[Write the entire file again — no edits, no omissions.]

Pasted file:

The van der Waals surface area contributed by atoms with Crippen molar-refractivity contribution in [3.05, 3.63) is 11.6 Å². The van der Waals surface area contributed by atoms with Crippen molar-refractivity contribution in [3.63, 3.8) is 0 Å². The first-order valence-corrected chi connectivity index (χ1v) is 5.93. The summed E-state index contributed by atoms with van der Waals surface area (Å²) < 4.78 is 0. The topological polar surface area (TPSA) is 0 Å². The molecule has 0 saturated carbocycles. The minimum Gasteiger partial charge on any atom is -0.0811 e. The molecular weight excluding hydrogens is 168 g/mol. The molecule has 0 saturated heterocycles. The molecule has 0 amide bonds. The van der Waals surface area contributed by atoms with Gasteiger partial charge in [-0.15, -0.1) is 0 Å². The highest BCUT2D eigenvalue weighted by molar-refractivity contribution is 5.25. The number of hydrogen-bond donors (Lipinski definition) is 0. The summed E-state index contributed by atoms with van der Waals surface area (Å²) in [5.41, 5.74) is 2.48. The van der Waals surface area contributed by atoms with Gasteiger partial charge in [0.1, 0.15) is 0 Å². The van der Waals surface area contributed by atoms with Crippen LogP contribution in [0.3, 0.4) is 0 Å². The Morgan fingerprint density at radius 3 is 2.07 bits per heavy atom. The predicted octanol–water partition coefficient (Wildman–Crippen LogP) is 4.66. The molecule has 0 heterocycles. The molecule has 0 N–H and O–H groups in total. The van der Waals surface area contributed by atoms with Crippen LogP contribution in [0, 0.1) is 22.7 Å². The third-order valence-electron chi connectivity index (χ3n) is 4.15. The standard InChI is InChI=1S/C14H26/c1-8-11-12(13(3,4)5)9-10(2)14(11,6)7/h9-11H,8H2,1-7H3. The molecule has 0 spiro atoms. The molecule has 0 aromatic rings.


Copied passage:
The van der Waals surface area contributed by atoms with Crippen molar-refractivity contribution in [3.05, 3.63) is 11.6 Å². The van der Waals surface area contributed by atoms with Crippen molar-refractivity contribution in [3.63, 3.8) is 0 Å². The first-order valence-corrected chi connectivity index (χ1v) is 5.93. The summed E-state index contributed by atoms with van der Waals surface area (Å²) < 4.78 is 0. The topological polar surface area (TPSA) is 0 Å². The molecule has 0 saturated carbocycles. The minimum Gasteiger partial charge on any atom is -0.0811 e. The molecular weight excluding hydrogens is 168 g/mol. The molecule has 0 saturated heterocycles. The molecule has 0 amide bonds. The van der Waals surface area contributed by atoms with Gasteiger partial charge in [-0.15, -0.1) is 0 Å². The highest BCUT2D eigenvalue weighted by molar-refractivity contribution is 5.25. The number of hydrogen-bond donors (Lipinski definition) is 0. The summed E-state index contributed by atoms with van der Waals surface area (Å²) in [5.41, 5.74) is 2.48. The van der Waals surface area contributed by atoms with Gasteiger partial charge in [0.1, 0.15) is 0 Å². The van der Waals surface area contributed by atoms with Crippen LogP contribution in [0.3, 0.4) is 0 Å². The Morgan fingerprint density at radius 3 is 2.07 bits per heavy atom. The predicted octanol–water partition coefficient (Wildman–Crippen LogP) is 4.66. The molecule has 0 heterocycles. The molecule has 0 N–H and O–H groups in total. The van der Waals surface area contributed by atoms with Crippen LogP contribution in [0, 0.1) is 22.7 Å². The third-order valence-electron chi connectivity index (χ3n) is 4.15. The standard InChI is InChI=1S/C14H26/c1-8-11-12(13(3,4)5)9-10(2)14(11,6)7/h9-11H,8H2,1-7H3. The molecule has 0 spiro atoms. The molecule has 0 aromatic rings.